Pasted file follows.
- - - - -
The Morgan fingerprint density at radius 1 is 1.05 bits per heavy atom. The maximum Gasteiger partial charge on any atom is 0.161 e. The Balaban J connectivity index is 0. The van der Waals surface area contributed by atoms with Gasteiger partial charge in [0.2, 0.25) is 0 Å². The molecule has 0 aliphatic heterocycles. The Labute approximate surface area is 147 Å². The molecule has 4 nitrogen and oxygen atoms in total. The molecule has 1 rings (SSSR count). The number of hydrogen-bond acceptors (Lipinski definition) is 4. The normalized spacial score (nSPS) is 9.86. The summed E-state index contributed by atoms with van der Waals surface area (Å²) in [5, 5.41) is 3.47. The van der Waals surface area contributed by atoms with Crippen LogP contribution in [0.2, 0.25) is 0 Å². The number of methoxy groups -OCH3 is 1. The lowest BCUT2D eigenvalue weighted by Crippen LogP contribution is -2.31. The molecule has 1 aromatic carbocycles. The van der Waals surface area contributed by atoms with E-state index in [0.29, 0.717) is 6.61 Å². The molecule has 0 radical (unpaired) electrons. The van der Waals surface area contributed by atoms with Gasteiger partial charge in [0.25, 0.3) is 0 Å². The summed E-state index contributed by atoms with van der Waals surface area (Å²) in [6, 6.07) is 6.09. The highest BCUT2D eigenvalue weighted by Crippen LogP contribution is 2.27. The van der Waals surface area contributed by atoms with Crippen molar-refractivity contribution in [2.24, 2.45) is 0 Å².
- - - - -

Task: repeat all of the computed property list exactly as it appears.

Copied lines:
The Morgan fingerprint density at radius 1 is 1.05 bits per heavy atom. The maximum Gasteiger partial charge on any atom is 0.161 e. The Balaban J connectivity index is 0. The van der Waals surface area contributed by atoms with Gasteiger partial charge in [0.2, 0.25) is 0 Å². The molecule has 0 aliphatic heterocycles. The Labute approximate surface area is 147 Å². The molecule has 4 nitrogen and oxygen atoms in total. The molecule has 1 rings (SSSR count). The number of hydrogen-bond acceptors (Lipinski definition) is 4. The normalized spacial score (nSPS) is 9.86. The summed E-state index contributed by atoms with van der Waals surface area (Å²) in [5, 5.41) is 3.47. The van der Waals surface area contributed by atoms with Crippen LogP contribution in [0.2, 0.25) is 0 Å². The number of methoxy groups -OCH3 is 1. The lowest BCUT2D eigenvalue weighted by Crippen LogP contribution is -2.31. The molecule has 1 aromatic carbocycles. The van der Waals surface area contributed by atoms with E-state index in [0.29, 0.717) is 6.61 Å². The molecule has 0 radical (unpaired) electrons. The van der Waals surface area contributed by atoms with Gasteiger partial charge in [0.25, 0.3) is 0 Å². The summed E-state index contributed by atoms with van der Waals surface area (Å²) in [6, 6.07) is 6.09. The highest BCUT2D eigenvalue weighted by Crippen LogP contribution is 2.27. The van der Waals surface area contributed by atoms with Crippen molar-refractivity contribution in [2.24, 2.45) is 0 Å².